The Ranger journalism-photography ceases operations – Spectrum News

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SAN ANTONIO  — Sergio Medina will be the first to admit that he got emotional when he walked into The Ranger newsroom at San Antonio College (SAC) after a year-and-half-long hiatus. 
“No one was here. Dr. Lo wasn’t here, the staff wasn’t here, so I started crying,” Medina said. “It just got to me, I got emotional.” 
Things got more heartbreaking for Medina when he found out that The Ranger’s 95-year-old publication is ceasing operations after three of its longtime faculty members — coordinator Marianne Odom, and instructors Irene Abrego and Dr. Edmund Lo  — called it a career.
As the editor-in-chief of, Medina had to break this news to the world. 
“Ms. Odom did task me with covering this story and I knew eventually I had to get past those emotions and get to work,” Medina said. 
Just like in the real world. That’s what SAC journalism students get early on at The Ranger — harsh edits, mentorship from veterans and a platform to cover hard-hitting stories that matter. 
Students like Medina and Veronica Alcorta understand it’s no one’s fault that three faculty members are retiring so they are going to make the most of the time they have left in this journalism-photography program.
“I want to show the campus that when I do go out that we are not just a bunch of college kids running around playing journalists  — we are journalists,” Alcorta said.
Alcorta spent her time running around campus for mid-term in Lo’s class. She was given the task of finding a group of folks, and capturing photos of them. 
“What is your major?” She asked a student as she jotted down in her 4×8-inch reporter notebook. 
Alcorta admitted that she was thrown into the deep end at The Ranger, but she relished in that challenge. 
“Yeah, it was always just writing for me. I never had the want or the need to pickup a camera,” Alcorta said. “And then now that I’ve been in this class, I take my camera with me everywhere.”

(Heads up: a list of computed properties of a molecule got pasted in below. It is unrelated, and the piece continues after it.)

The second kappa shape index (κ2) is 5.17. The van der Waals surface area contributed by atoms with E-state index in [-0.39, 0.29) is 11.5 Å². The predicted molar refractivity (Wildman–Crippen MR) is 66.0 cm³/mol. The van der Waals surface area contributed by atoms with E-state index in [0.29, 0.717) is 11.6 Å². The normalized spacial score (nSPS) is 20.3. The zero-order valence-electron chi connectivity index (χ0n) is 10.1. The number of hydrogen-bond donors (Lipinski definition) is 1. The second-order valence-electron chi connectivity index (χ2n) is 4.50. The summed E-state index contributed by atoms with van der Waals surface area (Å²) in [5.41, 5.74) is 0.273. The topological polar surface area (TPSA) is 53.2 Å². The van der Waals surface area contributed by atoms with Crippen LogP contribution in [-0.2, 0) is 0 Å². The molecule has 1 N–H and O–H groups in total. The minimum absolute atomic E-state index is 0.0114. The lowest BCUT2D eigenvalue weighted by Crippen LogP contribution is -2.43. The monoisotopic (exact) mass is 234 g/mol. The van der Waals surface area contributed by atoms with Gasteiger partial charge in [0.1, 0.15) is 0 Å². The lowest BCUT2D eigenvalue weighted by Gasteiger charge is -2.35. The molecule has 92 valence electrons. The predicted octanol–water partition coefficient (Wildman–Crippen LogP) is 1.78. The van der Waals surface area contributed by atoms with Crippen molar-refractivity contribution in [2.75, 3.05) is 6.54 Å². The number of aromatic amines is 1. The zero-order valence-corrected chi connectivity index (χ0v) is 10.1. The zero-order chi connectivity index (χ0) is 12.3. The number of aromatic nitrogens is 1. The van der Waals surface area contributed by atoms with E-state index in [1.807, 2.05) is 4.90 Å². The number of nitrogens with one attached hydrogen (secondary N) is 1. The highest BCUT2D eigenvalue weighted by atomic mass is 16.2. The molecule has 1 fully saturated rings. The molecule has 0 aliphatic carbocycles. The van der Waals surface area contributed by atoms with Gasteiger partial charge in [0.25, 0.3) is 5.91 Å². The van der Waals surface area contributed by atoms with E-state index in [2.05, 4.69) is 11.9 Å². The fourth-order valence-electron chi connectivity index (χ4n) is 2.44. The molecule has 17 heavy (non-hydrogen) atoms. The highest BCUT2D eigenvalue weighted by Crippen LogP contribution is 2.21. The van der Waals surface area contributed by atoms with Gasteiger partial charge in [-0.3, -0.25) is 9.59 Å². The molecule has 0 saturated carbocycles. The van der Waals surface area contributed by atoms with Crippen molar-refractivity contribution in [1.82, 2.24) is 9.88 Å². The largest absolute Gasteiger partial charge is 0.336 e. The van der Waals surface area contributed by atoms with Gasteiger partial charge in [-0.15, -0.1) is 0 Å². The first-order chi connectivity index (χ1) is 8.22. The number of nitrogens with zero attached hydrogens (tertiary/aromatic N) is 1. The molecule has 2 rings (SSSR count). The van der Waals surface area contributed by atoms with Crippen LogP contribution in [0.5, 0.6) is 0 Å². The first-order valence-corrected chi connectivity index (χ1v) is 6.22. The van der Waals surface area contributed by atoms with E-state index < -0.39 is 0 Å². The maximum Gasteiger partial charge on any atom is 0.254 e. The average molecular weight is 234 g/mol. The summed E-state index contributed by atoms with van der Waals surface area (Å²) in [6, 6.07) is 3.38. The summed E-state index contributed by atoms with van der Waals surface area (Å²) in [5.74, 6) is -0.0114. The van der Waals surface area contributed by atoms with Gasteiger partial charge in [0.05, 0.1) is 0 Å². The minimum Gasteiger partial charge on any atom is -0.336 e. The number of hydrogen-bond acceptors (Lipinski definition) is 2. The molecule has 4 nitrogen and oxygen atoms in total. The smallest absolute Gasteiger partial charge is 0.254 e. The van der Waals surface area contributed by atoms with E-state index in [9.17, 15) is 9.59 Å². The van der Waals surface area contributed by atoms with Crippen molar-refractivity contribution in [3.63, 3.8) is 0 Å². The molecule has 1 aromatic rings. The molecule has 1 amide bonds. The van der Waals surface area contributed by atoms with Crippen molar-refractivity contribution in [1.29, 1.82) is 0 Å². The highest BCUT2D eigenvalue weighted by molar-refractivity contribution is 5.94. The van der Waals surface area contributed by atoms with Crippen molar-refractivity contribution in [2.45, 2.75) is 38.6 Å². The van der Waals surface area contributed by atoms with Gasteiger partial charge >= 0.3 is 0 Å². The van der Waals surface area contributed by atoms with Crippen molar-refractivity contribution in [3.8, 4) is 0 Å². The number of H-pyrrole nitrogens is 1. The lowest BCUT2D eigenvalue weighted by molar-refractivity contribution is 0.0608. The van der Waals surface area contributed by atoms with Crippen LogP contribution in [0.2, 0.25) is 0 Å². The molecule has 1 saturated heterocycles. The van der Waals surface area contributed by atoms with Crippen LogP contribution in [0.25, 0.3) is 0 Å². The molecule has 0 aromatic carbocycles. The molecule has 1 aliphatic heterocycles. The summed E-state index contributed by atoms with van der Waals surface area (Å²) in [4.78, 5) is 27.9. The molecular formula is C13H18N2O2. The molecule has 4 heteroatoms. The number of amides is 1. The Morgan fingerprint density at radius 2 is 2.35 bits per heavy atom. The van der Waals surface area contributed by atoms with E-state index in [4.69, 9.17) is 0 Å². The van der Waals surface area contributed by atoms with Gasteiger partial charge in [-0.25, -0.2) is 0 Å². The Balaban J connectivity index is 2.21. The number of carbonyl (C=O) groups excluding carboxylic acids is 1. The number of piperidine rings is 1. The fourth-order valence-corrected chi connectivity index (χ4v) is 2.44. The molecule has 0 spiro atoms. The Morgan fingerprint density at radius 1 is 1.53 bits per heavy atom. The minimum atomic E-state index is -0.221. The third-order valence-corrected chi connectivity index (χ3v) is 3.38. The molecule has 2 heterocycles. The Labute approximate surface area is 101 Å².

She’s disappointed she got to experience one semester of The Ranger, but she’s a firm believer that everything happens for a reason.​Alcorta plans to be a political reporter one day.  
This 95-year-old journalism program has produced some of the most well-known journalists in the state, but more importantly it made journalism affordable and attainable for students who come from low-income backgrounds. 
Sergio has been in the program for four years for that very reason — now his future is uncertain. 
“I’m taking like a hiatus between now and a university because I can’t afford the university right now. One of the benefits of being here at this program is that they teach you things that you can you could apply anything communications related,” Medina said.
Whether SAC decides to rebrand the journalism program or keep the name The Ranger, students say that it still won’t feel like The Ranger of the last 95 years. 
Medina says he plans write the best stories he possibly can as The Ranger era ends. 
“Everybody who went through here for those 95 years, you start to feel the weight of what you are writing about,” Medina said.

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